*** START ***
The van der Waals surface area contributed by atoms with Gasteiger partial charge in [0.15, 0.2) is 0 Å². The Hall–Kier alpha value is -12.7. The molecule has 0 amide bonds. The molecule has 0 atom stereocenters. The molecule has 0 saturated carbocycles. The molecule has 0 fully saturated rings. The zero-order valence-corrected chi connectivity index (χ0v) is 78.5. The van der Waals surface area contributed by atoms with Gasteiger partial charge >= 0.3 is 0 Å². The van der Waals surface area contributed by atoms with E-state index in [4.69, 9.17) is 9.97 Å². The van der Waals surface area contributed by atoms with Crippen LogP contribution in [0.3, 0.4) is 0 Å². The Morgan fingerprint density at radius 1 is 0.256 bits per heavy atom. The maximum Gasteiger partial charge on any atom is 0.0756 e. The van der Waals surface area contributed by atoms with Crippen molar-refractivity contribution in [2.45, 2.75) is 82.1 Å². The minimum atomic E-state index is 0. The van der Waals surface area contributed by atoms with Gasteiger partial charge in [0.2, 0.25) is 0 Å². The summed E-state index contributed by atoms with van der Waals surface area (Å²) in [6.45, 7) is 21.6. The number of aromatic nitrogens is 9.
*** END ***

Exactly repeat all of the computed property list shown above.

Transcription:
The van der Waals surface area contributed by atoms with Gasteiger partial charge in [0.15, 0.2) is 0 Å². The Hall–Kier alpha value is -12.7. The molecule has 0 amide bonds. The molecule has 0 atom stereocenters. The molecule has 0 saturated carbocycles. The molecule has 0 fully saturated rings. The zero-order valence-corrected chi connectivity index (χ0v) is 78.5. The van der Waals surface area contributed by atoms with Gasteiger partial charge >= 0.3 is 0 Å². The van der Waals surface area contributed by atoms with E-state index in [4.69, 9.17) is 9.97 Å². The van der Waals surface area contributed by atoms with Crippen LogP contribution in [0.3, 0.4) is 0 Å². The Morgan fingerprint density at radius 1 is 0.256 bits per heavy atom. The maximum Gasteiger partial charge on any atom is 0.0756 e. The van der Waals surface area contributed by atoms with Crippen molar-refractivity contribution in [2.45, 2.75) is 82.1 Å². The minimum atomic E-state index is 0. The van der Waals surface area contributed by atoms with Gasteiger partial charge in [0.2, 0.25) is 0 Å². The summed E-state index contributed by atoms with van der Waals surface area (Å²) in [6.45, 7) is 21.6. The number of aromatic nitrogens is 9.